The connection between mathematics and art goes back thousands of years. Mathematics has been used in the design of Gothic cathedrals, Rose windows, oriental rugs, mosaics and tilings. Geometric forms were fundamental to the cubists and many abstract expressionists, and award-winning sculptors have used topology as the basis for their pieces. Dutch artist M.C. Escher represented infinity, Möbius bands, tessellations, deformations, reflections, Platonic solids, spirals, symmetry, and the hyperbolic plane in his works.
Mathematicians and artists continue to create stunning works in all media and to explore the visualization of mathematics--origami, computer-generated landscapes, tesselations, fractals, anamorphic art, and more.
"Extrapolated Icosahedron," by Bradford Hansen-Smith (2008)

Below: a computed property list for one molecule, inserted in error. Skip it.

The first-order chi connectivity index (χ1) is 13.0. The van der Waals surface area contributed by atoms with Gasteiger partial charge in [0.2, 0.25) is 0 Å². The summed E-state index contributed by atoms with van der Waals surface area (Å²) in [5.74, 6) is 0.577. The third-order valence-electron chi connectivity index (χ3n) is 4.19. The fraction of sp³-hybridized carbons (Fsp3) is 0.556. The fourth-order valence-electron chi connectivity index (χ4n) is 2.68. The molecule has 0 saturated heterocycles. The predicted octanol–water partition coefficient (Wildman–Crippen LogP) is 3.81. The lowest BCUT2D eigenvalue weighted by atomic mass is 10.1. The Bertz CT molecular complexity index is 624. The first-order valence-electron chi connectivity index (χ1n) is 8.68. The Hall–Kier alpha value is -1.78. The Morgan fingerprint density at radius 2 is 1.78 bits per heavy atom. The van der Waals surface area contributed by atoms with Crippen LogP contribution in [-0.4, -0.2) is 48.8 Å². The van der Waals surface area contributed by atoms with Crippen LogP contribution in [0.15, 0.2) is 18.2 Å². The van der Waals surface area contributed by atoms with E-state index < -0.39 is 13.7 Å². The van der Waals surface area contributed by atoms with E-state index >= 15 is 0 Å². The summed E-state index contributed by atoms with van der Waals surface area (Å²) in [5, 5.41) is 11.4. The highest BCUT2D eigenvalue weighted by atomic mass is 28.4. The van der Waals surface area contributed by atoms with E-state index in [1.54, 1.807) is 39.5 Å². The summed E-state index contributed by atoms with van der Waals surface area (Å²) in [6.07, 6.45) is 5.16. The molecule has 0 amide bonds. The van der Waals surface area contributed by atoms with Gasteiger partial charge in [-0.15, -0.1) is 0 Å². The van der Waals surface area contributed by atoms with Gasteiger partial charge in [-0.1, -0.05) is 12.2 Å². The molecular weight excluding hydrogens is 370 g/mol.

52 folded 9" paper plate circles, 13"x13"x13". "Forty circles have been folded, reformed to an in/out variation of a truncated tetrahedron, then octahedronally joined in pairs, and arranged in an icosahedron pattern. This revealed an interesting form of the icosadodecahedron with open pentagon stars. In this case twelve circles were reformed and added to suggest mouth-like openings found in sea anemones or in opening flower buds. This gives function to the open pentagons. Much of what I explore with folding circles are the structural functions of geometry found in life forms that correlate to the movement forms of the folded circle." --- Bradford Hansen-Smith, Independent consultant, geometer, author, sculptor, Chicago, IL